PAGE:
A new study finds the number of children injured in baby gate accidents has nearly quadrupled in the past 20 years.
Jessica Fannon baby proofed her home to keep her daughter Ella safe. That included a baby gate by the stairs.
"I just knew in the pit of my stomach what it was and she had fallen over a baby gate that I had up and fell down 14 stairs, said Fannon.
New research from Nationwide Children's Hospital finds nearly 2,000 kids are treated each year after falling through or climbing on gates.
"Parents are trying to do the right thing in terms of keeping their child protected. The bad news is that they may not always be installing the right type of gate in the right area," said Dr. Lara McKenzie from Nationwide Children's Hospital.
More than 60 percent of the children hurt were under 2-years-old. Injuries included cuts, sprains, strains and traumatic brain injuries.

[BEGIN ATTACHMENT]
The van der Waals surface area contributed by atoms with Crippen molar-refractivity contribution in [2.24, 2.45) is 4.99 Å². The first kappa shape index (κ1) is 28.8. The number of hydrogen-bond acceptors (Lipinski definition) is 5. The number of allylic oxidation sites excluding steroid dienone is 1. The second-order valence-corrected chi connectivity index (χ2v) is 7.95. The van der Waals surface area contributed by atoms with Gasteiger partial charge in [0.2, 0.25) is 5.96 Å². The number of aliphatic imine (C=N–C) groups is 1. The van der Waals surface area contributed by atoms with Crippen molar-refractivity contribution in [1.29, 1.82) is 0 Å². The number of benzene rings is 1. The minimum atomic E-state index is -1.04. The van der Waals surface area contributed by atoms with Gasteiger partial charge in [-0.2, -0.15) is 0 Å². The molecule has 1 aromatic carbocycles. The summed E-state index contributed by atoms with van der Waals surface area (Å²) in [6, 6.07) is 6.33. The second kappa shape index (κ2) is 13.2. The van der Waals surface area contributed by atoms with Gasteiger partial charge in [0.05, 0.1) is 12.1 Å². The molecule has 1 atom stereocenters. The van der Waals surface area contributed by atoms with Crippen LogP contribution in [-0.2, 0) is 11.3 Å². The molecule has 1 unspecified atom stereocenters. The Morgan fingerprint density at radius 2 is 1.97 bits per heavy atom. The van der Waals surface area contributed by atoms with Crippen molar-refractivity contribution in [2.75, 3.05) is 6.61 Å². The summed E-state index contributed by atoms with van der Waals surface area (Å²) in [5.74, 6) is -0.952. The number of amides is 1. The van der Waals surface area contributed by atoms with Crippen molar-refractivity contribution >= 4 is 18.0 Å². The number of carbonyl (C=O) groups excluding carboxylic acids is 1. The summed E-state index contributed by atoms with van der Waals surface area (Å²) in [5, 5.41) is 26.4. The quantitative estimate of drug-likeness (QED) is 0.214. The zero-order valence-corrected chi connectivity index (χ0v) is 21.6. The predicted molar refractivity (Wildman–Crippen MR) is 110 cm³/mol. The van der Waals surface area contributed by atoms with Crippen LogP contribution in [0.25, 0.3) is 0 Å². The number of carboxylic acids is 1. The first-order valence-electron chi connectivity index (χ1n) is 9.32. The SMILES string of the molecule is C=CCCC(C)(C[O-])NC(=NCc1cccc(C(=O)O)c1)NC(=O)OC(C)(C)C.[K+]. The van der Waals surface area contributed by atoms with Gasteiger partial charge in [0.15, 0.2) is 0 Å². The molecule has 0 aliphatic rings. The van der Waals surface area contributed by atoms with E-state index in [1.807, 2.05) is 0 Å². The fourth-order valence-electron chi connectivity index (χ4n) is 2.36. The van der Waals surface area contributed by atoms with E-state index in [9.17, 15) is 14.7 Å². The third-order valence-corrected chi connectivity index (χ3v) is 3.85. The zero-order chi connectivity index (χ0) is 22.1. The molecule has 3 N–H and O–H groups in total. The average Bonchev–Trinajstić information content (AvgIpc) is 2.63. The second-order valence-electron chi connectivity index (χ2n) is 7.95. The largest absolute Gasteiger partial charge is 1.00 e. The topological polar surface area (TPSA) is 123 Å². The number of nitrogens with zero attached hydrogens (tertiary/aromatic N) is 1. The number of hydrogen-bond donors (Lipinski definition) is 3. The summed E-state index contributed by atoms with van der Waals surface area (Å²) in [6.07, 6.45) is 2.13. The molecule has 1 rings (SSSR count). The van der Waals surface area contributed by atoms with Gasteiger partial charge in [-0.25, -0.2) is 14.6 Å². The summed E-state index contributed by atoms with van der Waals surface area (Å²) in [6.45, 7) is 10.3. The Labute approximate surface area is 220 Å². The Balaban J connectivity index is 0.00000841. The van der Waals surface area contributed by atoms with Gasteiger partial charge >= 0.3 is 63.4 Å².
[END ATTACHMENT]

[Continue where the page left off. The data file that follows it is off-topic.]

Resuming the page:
When using a gate at the top of stairs, researchers recommend ones that are screwed in, not pressure-mounted.
"In those situations you want something that is mounted to the wall that won't easily be pushed through," said Dr. McKenzie.
Fannon says as a first time parent she had no idea there were different types of gates.
"I had a downstairs gate at the top of my stairs and that is why she fell," said Fannon.
Fannon is grateful her daughter was not seriously hurt and only had to spend a few hours in the emergency room.
Experts say parents should also remove gates when a child turns 2 or when they're able to open the gate or climb over it.
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